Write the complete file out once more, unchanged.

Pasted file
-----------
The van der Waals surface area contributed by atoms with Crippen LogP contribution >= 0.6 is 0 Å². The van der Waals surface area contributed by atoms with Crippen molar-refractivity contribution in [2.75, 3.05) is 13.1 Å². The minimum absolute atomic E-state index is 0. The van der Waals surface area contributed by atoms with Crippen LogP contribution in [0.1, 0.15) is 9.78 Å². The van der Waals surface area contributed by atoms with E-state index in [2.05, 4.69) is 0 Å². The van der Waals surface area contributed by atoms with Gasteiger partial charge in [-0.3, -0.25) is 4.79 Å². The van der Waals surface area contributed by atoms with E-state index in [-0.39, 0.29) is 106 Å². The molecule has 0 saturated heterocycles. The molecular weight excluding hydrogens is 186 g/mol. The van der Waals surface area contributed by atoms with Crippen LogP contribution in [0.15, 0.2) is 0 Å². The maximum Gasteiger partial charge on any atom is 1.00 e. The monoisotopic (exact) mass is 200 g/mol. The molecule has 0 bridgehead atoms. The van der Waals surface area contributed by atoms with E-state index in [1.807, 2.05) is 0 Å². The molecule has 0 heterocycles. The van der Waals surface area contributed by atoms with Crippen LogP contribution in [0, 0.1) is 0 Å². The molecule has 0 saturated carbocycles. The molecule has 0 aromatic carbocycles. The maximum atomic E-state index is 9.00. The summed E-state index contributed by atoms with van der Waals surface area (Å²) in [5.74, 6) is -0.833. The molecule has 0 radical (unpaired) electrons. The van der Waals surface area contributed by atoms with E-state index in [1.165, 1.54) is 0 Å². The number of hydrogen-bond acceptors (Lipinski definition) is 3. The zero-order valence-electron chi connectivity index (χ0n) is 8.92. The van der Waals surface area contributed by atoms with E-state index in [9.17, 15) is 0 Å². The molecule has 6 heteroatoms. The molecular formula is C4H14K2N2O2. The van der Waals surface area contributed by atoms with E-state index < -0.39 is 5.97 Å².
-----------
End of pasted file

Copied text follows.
The van der Waals surface area contributed by atoms with Crippen LogP contribution >= 0.6 is 0 Å². The van der Waals surface area contributed by atoms with Crippen molar-refractivity contribution in [2.75, 3.05) is 13.1 Å². The minimum absolute atomic E-state index is 0. The van der Waals surface area contributed by atoms with Crippen LogP contribution in [0.1, 0.15) is 9.78 Å². The van der Waals surface area contributed by atoms with E-state index in [2.05, 4.69) is 0 Å². The van der Waals surface area contributed by atoms with Gasteiger partial charge in [-0.3, -0.25) is 4.79 Å². The van der Waals surface area contributed by atoms with E-state index in [-0.39, 0.29) is 106 Å². The molecule has 0 saturated heterocycles. The molecular weight excluding hydrogens is 186 g/mol. The van der Waals surface area contributed by atoms with Crippen LogP contribution in [0.15, 0.2) is 0 Å². The maximum Gasteiger partial charge on any atom is 1.00 e. The monoisotopic (exact) mass is 200 g/mol. The molecule has 0 bridgehead atoms. The van der Waals surface area contributed by atoms with E-state index in [1.807, 2.05) is 0 Å². The molecule has 0 heterocycles. The van der Waals surface area contributed by atoms with Crippen LogP contribution in [0, 0.1) is 0 Å². The molecule has 0 saturated carbocycles. The molecule has 0 aromatic carbocycles. The maximum atomic E-state index is 9.00. The summed E-state index contributed by atoms with van der Waals surface area (Å²) in [5.74, 6) is -0.833. The molecule has 0 radical (unpaired) electrons. The van der Waals surface area contributed by atoms with E-state index in [1.165, 1.54) is 0 Å². The number of hydrogen-bond acceptors (Lipinski definition) is 3. The zero-order valence-electron chi connectivity index (χ0n) is 8.92. The van der Waals surface area contributed by atoms with E-state index in [9.17, 15) is 0 Å². The molecule has 6 heteroatoms. The molecular formula is C4H14K2N2O2. The van der Waals surface area contributed by atoms with E-state index < -0.39 is 5.97 Å².